Faiz Ullah Shah (LTU)

Published: 22 December 2009

Boron compounds as additives to lubricants

Developing new technological solutions, such as use of lightweight materials, less harmful fuels, controlled fuel combustion processes or more efficient exhaust gas after-treatment, are possible ways to reduce the environmental impact of machines. Both the reduction of wear and the friction control are key issues for decreasing of energy losses, improving efficiency and increasing of the life-span of an engine. Dialkyldithiophosphates (DTPs) of different metals have been extensively used as multifunctional additives in lubricants to control friction and reduce wear in mechanical systems. Among these DTP-compounds, zinc dialkyldithiophosphates (ZnDTPs) are the most common additives used for more than 60 years. These additives form protective films on steel surfaces and, thus, control friction and reduce wear. However, ZnDTPs contain zinc and large amounts of phosphorus and sulphur, which are human health hazards and cause environmental pollution by degrading catalytic converters in automobiles. Therefore, replacement of ZnDTPs by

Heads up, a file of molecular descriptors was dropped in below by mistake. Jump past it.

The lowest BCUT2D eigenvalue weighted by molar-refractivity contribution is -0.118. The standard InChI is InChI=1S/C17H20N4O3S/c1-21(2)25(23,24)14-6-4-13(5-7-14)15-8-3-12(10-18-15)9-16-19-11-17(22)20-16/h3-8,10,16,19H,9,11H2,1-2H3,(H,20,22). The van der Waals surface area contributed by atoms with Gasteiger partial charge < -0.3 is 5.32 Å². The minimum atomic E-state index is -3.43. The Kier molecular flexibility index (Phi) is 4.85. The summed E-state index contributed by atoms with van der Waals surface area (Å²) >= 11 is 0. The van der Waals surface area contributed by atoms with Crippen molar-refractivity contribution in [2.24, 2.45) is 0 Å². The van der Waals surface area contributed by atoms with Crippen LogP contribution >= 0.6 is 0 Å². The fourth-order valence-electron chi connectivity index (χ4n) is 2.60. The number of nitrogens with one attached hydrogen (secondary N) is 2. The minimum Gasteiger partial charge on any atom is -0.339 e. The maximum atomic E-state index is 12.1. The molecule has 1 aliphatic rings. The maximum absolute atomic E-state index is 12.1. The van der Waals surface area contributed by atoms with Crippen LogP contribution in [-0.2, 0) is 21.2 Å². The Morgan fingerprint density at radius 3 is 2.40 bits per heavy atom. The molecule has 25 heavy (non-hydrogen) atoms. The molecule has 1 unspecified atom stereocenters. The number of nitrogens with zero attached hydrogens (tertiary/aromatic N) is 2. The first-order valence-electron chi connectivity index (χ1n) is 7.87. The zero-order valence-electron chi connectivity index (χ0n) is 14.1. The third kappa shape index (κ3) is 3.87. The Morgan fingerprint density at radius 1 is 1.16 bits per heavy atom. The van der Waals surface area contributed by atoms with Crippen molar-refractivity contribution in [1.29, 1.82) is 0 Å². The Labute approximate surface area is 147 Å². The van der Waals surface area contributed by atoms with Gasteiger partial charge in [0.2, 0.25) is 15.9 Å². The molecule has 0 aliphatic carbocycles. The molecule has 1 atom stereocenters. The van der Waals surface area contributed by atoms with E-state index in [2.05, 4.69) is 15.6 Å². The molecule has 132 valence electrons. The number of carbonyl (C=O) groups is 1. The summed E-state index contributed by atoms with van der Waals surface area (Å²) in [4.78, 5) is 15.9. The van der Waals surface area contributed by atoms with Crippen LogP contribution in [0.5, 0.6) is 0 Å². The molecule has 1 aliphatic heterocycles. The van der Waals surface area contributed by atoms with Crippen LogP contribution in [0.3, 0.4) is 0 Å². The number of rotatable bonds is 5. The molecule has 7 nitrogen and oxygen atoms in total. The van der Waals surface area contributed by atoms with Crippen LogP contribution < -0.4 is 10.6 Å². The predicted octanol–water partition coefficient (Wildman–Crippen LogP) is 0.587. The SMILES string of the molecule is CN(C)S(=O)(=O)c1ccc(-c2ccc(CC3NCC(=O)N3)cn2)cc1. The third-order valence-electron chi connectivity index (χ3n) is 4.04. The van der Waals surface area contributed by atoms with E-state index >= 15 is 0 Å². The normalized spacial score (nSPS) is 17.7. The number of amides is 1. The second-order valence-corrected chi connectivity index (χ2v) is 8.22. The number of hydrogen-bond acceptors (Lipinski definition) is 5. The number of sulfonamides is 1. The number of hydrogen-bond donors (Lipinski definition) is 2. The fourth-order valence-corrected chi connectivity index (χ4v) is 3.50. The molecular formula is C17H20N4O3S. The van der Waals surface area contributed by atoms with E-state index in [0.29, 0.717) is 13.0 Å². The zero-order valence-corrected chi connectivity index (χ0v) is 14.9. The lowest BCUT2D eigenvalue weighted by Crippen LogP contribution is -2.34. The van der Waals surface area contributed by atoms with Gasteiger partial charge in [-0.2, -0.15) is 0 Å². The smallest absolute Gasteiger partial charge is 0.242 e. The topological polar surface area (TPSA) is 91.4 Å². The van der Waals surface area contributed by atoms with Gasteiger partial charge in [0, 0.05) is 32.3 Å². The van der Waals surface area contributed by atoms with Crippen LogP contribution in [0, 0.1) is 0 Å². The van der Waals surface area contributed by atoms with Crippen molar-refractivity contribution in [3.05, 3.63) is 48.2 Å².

zinc free compounds with reduced amounts of sulphur and phosphorus are urgently needed.
Boron-containing compounds are known as corrosion inhibitors, antioxidants, friction modifiers and effective anti-wear additives either dissolved in oil or as an insoluble and inorganic borate salts dispersed in oil in the nanoparticulate form. These compounds are emerging as attractive replacements for the compounds already used as additives in lubricants. The focus of the present work is on the development and tribological investigations of new boron compounds as high performance additives in lubricants. These should be ashless with significantly reduced amounts sulphur and phosphorus, which is favourable for the environment protection.
The work was carried out in the following steps: (1) Synthesis of new additives; (2) Characterization of the additives with FTIR, (1H, 13C, 31P, 11B) NMR spectroscopy, elemental analysis and thermal analysis (TG/DTG, DTA and QMS); (3) Tribological evaluation using four ball Tribometer; (4) Surface analysis using an optical profiler and Scanning Electron Microscopy coupled with X-ray Energy Dispersive Spectroscopy (SEM/EDS). It was found that the novel boron compounds have considerably better antiwear performance and higher stability of the coefficient of friction with time as compared with ZnDTP. These novel compounds are ashless with reduced amounts of sulphur and phosphorus. They also have excellent tribological properties, high thermal stability, good miscibility with oils and positive environmental issues which make them an attractive alternative to ZnDTP.

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